• April 25, 1955

    Cable from Zhou Enlai, 'Specific Refutations against the American Disruption of Influence of the Afro-Asian Conference'

    Zhou Enlai's instructions to Wen Tian on countering the "Soviet neocolonialism" and "various forms of colonialism" argument from pro-American countries.

  • April 28, 1955

    Chinese Foreign Ministry Reference Document No.1

    Chinese Reference Document No. 1 which includes the following articles: Ike says to correspondents that the USA is willing to hold direct negotiations with New China Britain wishes to be a loyal mediator between New China and the USA Burmese newspapers’ comments on Taiwan issue Nehru, Nasir and others speak to correspondents in Calcutta Menzies’s comments on Zhou Enlai’s proposal Kotalawela’s comment on the Asian-African Conference USA and Red China Bright prospect Bright prospect The Five States of the Colombo Conference and the USA Comments of the prime ministers of India, Pakistan and Egypt on the Asian-African Conference The Bandung Conference The Five States of the Colombo Conference and the USA. Allen’s comments on the Asian-African Conference Pakistan and Egypt on the Asian-African Conference

  • April 30, 1955

    Zhou Enlai’s Report to the CCP Central Committee and Mao Zedong Regarding the Cultural Cooperation Issue

    Zhou Enlai reports on the various attitudes of the Bandung Conference participants towards Afro-Asian cultural cooperation.

  • April 30, 1955

    Zhou Enlai’s Telegram to the CCP Central Committee and Mao Zedong regarding the Discussion of Political Issues

  • April 30, 1955

    Zhou Enlai’s Report to the CCP Central Committee and Mao Zedong Regarding the Economic Cooperation Issue

  • May 10, 1955

    Report from the Chinese Foreign Ministry, 'Comments on the Asian-African Conference from the Participating Countries After the Conference'

    Description of the reaction to the Asian-African Conference in both participating countries and capitalist ruled countries.

  • May 10, 1955

    Report from the Chinese Foreign Ministry, 'Comments on the Asian-African Conference from Capitalist Ruled Countries After the Asian-African Conference'

    The Chinese Foreign Ministry summarizes (predominantly) Western leaders' statements about the Bandung Conference. Secretary Dulles expressed great satisfaction with the "useful and good conference," especially its role in "checking China," while Great Britain expressed strong disapproval of China's behavior at the conference and France was "shocked" that Algeria was discussed. Israel and Australia expressed regret that they were excluded from the conference.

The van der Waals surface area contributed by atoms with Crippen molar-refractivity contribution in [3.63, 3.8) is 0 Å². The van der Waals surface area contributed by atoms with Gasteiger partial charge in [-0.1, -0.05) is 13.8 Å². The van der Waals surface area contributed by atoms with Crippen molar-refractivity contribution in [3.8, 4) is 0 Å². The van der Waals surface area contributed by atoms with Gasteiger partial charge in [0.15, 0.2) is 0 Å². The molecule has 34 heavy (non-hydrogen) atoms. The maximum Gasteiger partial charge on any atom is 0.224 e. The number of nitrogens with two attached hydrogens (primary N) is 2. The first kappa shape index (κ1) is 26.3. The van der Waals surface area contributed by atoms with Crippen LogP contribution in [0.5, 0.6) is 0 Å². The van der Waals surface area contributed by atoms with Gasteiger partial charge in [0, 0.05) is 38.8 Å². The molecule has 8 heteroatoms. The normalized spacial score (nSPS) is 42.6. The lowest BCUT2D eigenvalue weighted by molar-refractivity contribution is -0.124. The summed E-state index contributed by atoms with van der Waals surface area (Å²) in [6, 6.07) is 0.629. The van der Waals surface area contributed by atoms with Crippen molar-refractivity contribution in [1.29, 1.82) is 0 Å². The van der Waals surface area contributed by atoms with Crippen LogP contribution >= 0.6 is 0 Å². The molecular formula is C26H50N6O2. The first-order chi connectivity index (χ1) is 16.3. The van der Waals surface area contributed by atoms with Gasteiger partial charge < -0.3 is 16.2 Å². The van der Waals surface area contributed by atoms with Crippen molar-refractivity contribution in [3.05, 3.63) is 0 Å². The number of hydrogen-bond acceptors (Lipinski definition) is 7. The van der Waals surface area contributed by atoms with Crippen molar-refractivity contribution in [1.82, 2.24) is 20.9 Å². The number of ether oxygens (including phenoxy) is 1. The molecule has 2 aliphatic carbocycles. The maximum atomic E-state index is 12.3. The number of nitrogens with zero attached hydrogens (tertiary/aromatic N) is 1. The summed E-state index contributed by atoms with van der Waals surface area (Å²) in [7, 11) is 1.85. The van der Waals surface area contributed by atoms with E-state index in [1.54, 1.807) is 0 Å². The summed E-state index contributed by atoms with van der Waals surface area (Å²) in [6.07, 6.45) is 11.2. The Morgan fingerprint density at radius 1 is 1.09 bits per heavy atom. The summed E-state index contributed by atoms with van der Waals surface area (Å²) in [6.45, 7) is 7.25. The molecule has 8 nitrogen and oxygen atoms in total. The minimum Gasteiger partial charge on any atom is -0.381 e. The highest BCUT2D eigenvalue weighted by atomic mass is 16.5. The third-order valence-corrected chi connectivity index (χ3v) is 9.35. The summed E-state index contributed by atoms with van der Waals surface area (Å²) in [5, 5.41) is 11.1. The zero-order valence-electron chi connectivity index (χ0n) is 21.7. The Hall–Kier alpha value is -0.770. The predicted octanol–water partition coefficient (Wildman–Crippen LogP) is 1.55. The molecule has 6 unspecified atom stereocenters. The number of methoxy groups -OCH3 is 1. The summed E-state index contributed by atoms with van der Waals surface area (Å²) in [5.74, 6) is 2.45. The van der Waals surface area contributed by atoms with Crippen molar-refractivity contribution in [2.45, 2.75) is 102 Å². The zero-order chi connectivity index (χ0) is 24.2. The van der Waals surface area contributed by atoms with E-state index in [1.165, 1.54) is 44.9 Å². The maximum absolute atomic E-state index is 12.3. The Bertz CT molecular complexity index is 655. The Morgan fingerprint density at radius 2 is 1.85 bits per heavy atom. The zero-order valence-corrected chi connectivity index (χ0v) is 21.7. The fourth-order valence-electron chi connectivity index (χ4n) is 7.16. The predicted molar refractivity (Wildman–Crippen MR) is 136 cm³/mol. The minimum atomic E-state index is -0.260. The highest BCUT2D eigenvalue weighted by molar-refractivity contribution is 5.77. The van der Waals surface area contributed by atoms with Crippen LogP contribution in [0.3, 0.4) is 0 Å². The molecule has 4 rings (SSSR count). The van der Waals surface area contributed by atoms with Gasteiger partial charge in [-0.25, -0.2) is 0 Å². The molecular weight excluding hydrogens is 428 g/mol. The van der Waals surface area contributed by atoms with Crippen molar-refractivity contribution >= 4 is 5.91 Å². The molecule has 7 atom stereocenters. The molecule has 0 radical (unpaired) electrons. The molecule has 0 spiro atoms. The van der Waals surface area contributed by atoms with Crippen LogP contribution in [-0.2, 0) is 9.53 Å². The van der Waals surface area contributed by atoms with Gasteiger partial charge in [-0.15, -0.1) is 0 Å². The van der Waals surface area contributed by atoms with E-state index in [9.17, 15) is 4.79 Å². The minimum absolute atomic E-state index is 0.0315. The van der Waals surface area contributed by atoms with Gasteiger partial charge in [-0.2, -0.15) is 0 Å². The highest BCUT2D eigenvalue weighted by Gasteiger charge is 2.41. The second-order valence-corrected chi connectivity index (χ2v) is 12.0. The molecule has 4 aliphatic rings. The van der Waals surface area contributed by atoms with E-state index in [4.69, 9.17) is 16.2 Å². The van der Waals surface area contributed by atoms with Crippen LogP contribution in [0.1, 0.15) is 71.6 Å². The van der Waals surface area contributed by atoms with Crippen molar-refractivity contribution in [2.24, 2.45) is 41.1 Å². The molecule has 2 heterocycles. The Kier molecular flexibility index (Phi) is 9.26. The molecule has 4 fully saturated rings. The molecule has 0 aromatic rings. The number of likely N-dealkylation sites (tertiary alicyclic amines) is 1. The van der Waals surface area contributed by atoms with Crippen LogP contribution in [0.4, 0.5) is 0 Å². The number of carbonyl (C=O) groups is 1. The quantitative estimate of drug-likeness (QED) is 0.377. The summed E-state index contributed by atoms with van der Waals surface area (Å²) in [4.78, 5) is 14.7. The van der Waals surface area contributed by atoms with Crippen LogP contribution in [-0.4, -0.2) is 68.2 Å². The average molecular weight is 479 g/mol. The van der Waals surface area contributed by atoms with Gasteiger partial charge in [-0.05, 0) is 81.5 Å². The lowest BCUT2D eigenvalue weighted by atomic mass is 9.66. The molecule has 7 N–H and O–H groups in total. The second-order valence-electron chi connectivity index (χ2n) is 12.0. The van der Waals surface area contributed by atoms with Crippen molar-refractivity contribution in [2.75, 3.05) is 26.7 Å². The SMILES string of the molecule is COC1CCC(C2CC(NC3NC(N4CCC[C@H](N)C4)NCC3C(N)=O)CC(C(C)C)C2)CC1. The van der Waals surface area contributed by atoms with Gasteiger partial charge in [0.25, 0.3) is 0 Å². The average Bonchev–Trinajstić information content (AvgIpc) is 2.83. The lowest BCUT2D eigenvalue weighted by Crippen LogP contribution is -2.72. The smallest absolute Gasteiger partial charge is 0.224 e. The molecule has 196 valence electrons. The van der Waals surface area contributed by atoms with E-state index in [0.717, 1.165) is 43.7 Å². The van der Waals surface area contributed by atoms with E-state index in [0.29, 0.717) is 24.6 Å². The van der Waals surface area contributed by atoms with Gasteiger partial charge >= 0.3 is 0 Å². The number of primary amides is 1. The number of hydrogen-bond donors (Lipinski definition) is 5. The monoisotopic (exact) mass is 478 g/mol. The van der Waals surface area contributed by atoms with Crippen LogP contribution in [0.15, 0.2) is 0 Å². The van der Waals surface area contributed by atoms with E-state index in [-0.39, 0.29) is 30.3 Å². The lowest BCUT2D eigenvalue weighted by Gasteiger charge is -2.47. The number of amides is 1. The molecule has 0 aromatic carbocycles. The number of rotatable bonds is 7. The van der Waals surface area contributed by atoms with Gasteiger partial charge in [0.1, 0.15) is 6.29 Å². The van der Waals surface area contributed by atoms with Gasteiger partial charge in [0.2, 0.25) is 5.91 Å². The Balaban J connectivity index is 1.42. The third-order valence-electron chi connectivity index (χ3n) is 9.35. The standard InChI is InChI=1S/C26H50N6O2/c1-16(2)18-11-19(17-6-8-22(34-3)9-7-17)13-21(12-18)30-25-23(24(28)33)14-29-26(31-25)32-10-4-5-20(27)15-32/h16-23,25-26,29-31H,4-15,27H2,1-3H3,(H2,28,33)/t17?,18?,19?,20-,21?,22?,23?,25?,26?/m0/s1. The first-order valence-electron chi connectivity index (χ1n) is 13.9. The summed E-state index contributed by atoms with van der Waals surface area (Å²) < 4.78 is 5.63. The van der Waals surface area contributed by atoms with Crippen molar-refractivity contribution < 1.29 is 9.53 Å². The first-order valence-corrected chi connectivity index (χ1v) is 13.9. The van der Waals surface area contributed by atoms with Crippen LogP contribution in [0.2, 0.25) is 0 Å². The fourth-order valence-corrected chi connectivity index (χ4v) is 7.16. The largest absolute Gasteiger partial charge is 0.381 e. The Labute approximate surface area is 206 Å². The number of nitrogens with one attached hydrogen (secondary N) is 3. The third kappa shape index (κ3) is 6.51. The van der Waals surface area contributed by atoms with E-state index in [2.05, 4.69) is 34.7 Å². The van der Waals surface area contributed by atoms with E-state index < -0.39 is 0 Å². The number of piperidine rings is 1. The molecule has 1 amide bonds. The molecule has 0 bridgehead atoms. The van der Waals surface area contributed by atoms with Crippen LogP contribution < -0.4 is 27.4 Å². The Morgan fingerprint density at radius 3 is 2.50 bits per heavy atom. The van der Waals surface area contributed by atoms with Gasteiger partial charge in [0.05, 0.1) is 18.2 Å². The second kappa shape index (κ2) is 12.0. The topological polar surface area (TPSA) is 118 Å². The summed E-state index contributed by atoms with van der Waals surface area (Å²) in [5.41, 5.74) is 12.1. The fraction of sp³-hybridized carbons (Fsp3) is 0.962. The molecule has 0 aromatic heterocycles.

• May 11, 1955

    Report from the Chinese Foreign Ministry, 'Several Distorted Views on the Asian-African Conference'

    A Chinese report on interpretations of the Asian-African Conference around the world that they found "distorted", including topics like colonialism, collective self-defense, views on the UN, the ten principles of peace and cooperation, and mutual cooperation in the development of Asia and Africa.

  • May 27, 1955

    Summary of the Views of Afro-Asian Countries on the Taiwan Issue at the Afro-Asian Conference

    The People's Republic of China maintains that the Taiwan issue was an internal issue of China, and it was the US who created tension by invading and occupying Taiwan.

  • June 17, 1955

    From the Journal of P. F. Yudin: Note of Conversation with Comrade Mao Zedong on 25 May 1955

    Mao discusses several Chinese reactionary figures, including Hu Feng, Gao Gang and Rao Shushi.

  • July 12, 1955

    Cable from the Chinese Foreign Ministry, 'Draft Proposal to Strengthen and Develop Friendly Relations with Asian-African Countries after the Asian-African Conference'

    The PRC Foreign Ministry proposes to develop relations with, strengthen propaganda work toward, and expand the study of countries in Asia and Afica.